A parks department arborist confirmed the storm-related death Tuesday. No, the old tree wasn’t struck by lightning though that would have been a cool way to go out.
Instead, the plum’s roots lost their grip in Cal Anderson’t soggy soil. There are currently no plans to replace the tree — especially as Seattle Parks looks at trimming the greenspace’s foliage further back and considers a $780,000 lighting plan to improve safety in the park.
— ryanjsalva (@ryanjsalva) December 22, 2015
Night time lighting at Cal Anderson Park has been a bit of a Goldilocks dilemma for Capitol Hill. Too little creates the potential for more crime and the perception the park is unsafe, while too much may actually have a similar effect and has been a nuisance for neighbors in the past.
To help guide the way, the Capitol Hill Chamber of Commerce commissioned a grant-funded study earlier this year to analyze the current lighting situation and recommend improvements. The report from dark | light design released Monday recommends $780,000 to $960,000 worth of lighting improvements to make the park safer by making it more inviting.
CHCC executive director Sierra Hansen said getting more people to cross through the park at night is a top priority. “We want to use lighting to create more movement,” Hansen said.
Among the recommendations is an idea to mount LED lights on the park’s gatehouse to “softly illuminate the architecture of the gatehouse without creating an overwhelming visual element.” The study notes that the high contrast light around the shelter house plaza should be reduced by fully illuminating the plaza’s columns. The study also warns against over-lighting, especially with omnidirectional globes that shield views of the night sky.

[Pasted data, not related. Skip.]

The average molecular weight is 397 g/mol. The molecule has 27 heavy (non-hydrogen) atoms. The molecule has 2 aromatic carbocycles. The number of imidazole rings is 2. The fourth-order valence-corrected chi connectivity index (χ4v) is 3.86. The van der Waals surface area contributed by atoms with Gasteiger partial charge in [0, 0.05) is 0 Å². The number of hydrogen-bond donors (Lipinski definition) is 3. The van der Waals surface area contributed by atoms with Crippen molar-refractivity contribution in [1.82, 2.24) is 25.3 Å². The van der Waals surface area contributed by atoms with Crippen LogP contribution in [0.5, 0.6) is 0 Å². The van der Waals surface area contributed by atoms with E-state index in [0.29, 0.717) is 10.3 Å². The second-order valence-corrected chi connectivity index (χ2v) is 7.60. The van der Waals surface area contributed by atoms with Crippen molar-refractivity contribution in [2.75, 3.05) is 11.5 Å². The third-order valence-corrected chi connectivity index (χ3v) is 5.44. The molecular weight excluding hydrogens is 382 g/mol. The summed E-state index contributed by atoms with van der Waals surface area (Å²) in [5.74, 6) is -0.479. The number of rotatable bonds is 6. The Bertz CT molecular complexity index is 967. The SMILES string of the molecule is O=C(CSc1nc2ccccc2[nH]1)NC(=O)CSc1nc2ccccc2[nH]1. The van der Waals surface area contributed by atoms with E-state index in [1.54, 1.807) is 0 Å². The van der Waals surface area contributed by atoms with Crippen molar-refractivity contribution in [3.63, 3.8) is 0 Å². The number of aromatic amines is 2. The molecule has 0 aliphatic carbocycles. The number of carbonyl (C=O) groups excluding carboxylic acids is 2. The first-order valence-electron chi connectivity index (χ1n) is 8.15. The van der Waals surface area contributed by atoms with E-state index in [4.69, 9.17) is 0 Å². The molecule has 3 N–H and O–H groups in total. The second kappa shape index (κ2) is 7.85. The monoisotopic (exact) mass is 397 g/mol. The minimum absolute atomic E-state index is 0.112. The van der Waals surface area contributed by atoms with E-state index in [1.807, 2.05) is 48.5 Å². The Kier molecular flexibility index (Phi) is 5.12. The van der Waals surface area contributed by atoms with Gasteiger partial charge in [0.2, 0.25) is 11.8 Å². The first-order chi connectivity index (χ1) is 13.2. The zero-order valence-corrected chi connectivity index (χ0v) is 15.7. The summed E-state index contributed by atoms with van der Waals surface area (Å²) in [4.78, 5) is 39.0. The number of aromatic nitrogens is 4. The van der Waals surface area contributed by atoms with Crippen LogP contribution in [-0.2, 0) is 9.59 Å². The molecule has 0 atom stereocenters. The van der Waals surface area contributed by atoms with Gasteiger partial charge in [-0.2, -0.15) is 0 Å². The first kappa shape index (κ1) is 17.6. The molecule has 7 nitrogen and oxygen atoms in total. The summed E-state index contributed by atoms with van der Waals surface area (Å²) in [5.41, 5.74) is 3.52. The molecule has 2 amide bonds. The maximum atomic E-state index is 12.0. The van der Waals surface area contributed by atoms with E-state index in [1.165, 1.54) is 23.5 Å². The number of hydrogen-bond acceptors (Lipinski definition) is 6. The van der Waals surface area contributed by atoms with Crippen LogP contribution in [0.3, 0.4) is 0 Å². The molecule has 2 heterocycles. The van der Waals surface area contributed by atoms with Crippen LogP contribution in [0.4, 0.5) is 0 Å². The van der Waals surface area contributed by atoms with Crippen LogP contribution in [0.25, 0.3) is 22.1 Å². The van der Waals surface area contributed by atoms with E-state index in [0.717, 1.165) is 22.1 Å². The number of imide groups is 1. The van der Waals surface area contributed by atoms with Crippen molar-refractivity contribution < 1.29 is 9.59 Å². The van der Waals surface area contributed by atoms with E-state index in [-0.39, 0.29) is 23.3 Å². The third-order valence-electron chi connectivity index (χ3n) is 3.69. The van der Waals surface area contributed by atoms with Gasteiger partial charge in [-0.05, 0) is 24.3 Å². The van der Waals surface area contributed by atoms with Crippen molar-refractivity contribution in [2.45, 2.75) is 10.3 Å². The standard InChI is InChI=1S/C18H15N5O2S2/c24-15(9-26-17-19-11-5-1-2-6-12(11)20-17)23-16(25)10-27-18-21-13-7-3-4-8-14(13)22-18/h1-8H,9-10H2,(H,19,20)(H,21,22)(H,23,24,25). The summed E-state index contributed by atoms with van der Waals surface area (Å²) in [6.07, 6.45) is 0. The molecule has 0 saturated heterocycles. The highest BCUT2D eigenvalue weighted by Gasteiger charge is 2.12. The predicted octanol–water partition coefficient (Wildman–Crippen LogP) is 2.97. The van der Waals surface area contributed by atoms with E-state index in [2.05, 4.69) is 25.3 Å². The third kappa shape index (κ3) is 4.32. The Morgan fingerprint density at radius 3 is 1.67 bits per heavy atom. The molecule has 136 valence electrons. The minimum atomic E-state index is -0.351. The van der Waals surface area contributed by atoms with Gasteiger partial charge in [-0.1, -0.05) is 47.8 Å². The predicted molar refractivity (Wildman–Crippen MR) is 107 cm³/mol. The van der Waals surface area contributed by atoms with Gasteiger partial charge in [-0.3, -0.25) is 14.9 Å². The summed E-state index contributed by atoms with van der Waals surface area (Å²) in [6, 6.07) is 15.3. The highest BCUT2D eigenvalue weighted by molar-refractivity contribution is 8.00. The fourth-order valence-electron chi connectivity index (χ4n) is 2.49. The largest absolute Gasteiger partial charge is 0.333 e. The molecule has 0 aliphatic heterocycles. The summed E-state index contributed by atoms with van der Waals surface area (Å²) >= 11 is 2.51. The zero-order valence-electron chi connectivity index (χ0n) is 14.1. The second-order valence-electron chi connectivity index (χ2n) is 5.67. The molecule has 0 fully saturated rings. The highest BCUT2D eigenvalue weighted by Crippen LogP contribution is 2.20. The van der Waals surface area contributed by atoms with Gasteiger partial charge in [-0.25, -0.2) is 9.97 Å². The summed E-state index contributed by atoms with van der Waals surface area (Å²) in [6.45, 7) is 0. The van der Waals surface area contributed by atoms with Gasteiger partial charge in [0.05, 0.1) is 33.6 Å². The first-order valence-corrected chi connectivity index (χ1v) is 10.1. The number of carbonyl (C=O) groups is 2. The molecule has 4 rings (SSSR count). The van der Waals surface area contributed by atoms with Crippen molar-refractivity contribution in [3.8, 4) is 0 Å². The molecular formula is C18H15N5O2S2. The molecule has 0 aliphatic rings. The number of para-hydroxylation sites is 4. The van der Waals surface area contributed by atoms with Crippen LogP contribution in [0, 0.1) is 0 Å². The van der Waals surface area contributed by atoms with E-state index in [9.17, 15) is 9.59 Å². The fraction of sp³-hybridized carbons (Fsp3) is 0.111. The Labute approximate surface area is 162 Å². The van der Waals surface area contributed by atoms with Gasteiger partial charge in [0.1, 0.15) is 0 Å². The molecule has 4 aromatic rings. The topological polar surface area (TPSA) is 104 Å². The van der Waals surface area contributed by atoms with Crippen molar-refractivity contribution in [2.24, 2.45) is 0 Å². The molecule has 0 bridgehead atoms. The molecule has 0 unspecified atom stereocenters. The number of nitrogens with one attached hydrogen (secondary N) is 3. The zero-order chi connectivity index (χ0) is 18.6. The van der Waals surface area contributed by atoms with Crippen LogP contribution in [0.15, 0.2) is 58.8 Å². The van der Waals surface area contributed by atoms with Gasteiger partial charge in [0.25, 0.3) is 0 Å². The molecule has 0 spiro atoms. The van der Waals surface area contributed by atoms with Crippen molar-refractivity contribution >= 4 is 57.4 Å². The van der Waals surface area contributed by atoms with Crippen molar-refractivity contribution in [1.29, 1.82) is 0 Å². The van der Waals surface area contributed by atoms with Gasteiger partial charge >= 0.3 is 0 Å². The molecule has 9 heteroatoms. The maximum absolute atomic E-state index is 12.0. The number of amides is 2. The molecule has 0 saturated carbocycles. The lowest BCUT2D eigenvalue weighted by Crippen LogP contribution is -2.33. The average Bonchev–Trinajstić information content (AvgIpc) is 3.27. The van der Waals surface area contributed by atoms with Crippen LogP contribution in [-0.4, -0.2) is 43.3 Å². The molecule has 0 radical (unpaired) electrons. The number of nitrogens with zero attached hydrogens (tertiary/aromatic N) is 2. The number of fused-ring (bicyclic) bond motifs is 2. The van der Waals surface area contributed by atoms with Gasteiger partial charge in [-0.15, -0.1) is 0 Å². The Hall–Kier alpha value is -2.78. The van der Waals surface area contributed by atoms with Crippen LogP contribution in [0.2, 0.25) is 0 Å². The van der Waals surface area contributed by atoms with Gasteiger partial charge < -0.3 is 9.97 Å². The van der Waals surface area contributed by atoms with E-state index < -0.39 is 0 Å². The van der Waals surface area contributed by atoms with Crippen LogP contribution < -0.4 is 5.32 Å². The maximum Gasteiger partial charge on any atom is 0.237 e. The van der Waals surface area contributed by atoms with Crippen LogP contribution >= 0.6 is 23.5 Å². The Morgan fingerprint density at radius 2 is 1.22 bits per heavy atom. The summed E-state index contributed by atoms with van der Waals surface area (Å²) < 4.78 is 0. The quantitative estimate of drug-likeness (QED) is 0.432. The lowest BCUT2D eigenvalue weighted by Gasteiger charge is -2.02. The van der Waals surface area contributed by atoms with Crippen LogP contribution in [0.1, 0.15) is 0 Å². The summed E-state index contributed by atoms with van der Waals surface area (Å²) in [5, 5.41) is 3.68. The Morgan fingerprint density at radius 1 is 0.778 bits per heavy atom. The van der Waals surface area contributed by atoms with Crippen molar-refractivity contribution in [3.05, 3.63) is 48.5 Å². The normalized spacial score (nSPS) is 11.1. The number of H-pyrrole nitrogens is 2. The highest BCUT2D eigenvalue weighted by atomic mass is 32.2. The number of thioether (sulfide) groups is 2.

- Increase lighting along 11th Ave
- Increase lighting on paths while decreasing visual glare
- Light plants and trees throughout the park
- Enhance park entrance lighting
Now the CHCC and groups like the Cal Anderson Park Alliance have to come up with the money to fund the plan. Hansen said the CHCC will lead an effort to seek a combination of private and public funding. Beyond lighting, the CHCC is also exploring improvements to the park’s landscaping to create a safer environment.
“There are some real challenging areas,” Hansen said. “Lighting can help, but it’s not going to be the silver bullet.”
When the Richard Hugo House building gets demolished next year, the literary heart of Capitol Hill will beat on in a temporary space until the “place for writers” rises like a phoenix in a new writers center in 2017.
But those metaphors won’t be fully mixed until the 11th Ave mixed-use development the new Hugo House will be part of goes through what should be its final design review Wednesday night.
1634 11th Ave